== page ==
Hard Rock Café New York Rocks WhyHunger and EcoStation’s ‘Hope to End Hunger’ Benefit

With the help of WhyHunger and EcoStation, Bushwick high school students installed a farm inside this unexpected location.

While the Hard Rock Café may be better known for celebrating roots-inspired sounds, at the recent “Hope to End Hunger” benefit, audiences returned to more terrestrial roots in the form of a farm installation put together by Bushwick high school students.

Hosted by Harry Chapin’s noted WhyHunger organization in partnership with Hard Rock and Brooklyn’s own EcoStation, the annual fund-raising evening of music, food and activism treated event-goers to locally sourced hors d’oeuvres and international food stations while bringing attention to WhyHunger’s mission of getting to the core causes of hunger and changing the food system from the bottom up.

Founded in 1975 by Chapin and rock-and-roll radio DJ Bill Ayres, WhyHunger works through a vast network of partnerships across the globe to create meaningful change in food systems. According to WhyHunger director of development Noreen Springstead, “It was just two guys that believed there was another way and that music has the power to change the world.”

High-profile partners, including Hard Rock International, Bruce Springsteen and Yoko Ono (who we profiled a while back) among many others, help keep their mission in the spotlight, while on a legislative level WhyHunger has representation at the U.N. Meanwhile, their National Hunger Hotline partners with the USDA and other national organizations to ensure kids can find a nourishing meal in the summertime when school’s out.

And while this organization likes to rock for a good cause and wants to make sure no child goes hungry, their aim is “not just feeding people,” says Springstead. Instead they ask, “How do you get to the root causes and transform communities — with the belief in the power of the individual to change their own life if they’re given the opportunities and the skills?”

That’s where on-the-ground partners like food justice superstars EcoStation come in. “The solutions lie at the grassroots,” says Springstead, describing the urban ag operation as “just this bright light in Bushwick.”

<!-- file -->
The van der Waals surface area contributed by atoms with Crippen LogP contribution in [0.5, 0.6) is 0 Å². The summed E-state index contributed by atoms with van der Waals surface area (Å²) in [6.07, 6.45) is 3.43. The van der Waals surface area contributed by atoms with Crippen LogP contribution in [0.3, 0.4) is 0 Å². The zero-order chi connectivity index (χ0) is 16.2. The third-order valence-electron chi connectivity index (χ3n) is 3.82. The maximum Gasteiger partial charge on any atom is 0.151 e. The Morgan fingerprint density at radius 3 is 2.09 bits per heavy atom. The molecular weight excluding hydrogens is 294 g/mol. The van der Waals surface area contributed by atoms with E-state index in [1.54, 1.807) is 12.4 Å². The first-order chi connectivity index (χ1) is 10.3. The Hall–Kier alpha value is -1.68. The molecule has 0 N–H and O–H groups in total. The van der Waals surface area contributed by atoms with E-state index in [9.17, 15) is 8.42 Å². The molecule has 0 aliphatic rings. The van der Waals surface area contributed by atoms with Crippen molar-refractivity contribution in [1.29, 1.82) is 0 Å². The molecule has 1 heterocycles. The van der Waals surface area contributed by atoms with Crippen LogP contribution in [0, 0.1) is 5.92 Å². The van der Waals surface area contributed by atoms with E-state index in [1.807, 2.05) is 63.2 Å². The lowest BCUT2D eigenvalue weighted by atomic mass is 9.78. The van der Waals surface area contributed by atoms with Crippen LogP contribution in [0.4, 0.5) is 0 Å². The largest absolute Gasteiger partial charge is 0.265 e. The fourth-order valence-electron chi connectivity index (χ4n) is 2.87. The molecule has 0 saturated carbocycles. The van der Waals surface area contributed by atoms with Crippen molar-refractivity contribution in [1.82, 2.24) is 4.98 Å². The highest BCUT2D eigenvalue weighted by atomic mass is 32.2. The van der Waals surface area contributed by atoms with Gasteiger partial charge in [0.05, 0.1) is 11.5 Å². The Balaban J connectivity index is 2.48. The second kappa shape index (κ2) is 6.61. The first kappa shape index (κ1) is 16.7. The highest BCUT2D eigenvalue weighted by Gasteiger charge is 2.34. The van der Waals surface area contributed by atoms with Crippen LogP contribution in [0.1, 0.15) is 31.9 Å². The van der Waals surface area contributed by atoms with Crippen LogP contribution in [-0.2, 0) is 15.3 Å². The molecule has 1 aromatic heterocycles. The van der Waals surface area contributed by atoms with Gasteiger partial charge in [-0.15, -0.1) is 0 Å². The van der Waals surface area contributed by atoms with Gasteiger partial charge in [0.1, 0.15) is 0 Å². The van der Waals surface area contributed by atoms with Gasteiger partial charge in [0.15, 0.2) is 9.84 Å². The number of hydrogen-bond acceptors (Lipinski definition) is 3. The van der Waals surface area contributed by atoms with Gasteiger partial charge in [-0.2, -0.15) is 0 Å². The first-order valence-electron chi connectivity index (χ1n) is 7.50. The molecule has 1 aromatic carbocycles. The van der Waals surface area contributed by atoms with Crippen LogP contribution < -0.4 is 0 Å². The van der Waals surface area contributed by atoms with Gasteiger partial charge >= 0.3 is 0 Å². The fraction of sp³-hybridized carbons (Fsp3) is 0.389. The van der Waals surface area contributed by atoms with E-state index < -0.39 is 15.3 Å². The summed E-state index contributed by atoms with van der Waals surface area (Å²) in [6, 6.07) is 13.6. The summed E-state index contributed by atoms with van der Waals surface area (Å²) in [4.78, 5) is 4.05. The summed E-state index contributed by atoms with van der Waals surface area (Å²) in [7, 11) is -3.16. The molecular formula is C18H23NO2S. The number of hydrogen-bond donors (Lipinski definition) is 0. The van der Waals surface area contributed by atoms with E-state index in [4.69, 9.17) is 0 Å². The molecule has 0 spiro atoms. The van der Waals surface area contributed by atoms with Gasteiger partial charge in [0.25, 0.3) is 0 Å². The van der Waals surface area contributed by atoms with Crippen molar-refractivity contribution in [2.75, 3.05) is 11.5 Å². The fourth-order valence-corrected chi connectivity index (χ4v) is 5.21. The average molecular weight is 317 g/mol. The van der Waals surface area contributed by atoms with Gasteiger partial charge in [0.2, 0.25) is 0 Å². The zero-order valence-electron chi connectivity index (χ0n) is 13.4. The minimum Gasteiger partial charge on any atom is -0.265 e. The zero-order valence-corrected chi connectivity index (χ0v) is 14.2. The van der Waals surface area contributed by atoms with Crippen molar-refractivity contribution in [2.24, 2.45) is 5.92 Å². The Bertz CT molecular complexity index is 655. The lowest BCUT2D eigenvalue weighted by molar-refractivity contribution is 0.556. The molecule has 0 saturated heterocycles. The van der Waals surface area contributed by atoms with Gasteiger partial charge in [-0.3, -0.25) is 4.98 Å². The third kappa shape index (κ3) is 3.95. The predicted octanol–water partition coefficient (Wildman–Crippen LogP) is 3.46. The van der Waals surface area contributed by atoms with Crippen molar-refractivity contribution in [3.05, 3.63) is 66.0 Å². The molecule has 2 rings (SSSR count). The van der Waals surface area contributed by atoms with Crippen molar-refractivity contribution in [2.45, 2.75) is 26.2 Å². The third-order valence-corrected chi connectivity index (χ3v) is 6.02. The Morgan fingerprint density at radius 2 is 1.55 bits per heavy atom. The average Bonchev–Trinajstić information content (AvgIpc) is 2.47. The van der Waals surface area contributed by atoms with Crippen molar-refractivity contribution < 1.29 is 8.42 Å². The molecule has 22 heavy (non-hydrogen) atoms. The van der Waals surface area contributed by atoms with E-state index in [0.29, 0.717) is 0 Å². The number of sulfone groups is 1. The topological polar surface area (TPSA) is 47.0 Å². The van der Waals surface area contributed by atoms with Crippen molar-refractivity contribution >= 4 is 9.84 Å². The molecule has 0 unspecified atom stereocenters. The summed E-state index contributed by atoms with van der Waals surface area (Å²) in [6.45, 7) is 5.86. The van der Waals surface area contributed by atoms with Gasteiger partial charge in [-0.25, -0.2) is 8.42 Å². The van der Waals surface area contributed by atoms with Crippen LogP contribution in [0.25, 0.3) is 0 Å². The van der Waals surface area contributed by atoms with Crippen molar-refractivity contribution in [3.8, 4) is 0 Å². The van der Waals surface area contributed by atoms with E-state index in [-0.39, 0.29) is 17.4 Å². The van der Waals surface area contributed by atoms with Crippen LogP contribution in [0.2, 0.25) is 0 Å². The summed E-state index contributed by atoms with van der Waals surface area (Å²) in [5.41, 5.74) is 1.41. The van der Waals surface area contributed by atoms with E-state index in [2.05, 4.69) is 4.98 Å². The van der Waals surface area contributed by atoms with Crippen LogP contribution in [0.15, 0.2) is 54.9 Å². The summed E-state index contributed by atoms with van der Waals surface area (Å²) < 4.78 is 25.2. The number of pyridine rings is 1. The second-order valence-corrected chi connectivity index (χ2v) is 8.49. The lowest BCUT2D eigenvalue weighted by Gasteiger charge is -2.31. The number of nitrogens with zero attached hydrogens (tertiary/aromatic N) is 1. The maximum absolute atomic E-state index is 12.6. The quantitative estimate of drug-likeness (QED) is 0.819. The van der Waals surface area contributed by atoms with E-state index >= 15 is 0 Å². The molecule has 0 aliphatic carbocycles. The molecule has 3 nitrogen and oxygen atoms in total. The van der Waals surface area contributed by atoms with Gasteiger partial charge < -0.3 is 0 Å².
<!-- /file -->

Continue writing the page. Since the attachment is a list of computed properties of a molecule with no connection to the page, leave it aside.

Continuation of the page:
And indeed EcoStation is a shining example of the many community gardens and farms that WhyHunger partners with around the world. The Brooklyn nonprofit works with the local community producing “innovative, sustainable urban agriculture projects.” In addition to their many educational initiatives, to date they have five farmers markets and are hard at work on an ambitious rooftop farm project called “Farm-in-the-Sky.”

The initial partnership began with a visit to EcoStation last fall by WhyHunger partner, Chopped star and sustainable food enthusiast chef Aarón Sánchez, a Bushwick resident, who, Springstead says, was “blown away by not only the poise of these kids but what this experience is doing for them.”

Some of these kids were among those installing the on-site farm and giving the keynote that night. Edible spoke with one of the speaker/farmers, Kristina Erskine, a high school senior at Academy for Environmental Leadership, one of four public high schools on the Bushwick Campus involved with urban farming and food justice programs with EcoStation.

Kristina is bright-eyed as she describes why she enrolled at the environmental high school. “I just felt like it was very important. I mean, nobody really says this person is a celebrity because they care about the environment,” she says, “and it’s crazy because I feel like that’s the most important thing.”

The focus of the Hope to End Hunger event particularly appealed to her. “I found out the other day my dad wrote a song, and that’s what he said, too, that ‘it’s about the roots.’ I’m serious. Basically the concept that the way to move forward is not in technology, it’s in the roots. Like giving back to the earth.”

To that end, Kristina will be starting at Medgar Evers College this fall, majoring in environmental science.

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Carrington Morris

Carrington is a food and food justice enthusiast and managing editor at Edible Manhattan and Edible Brooklyn.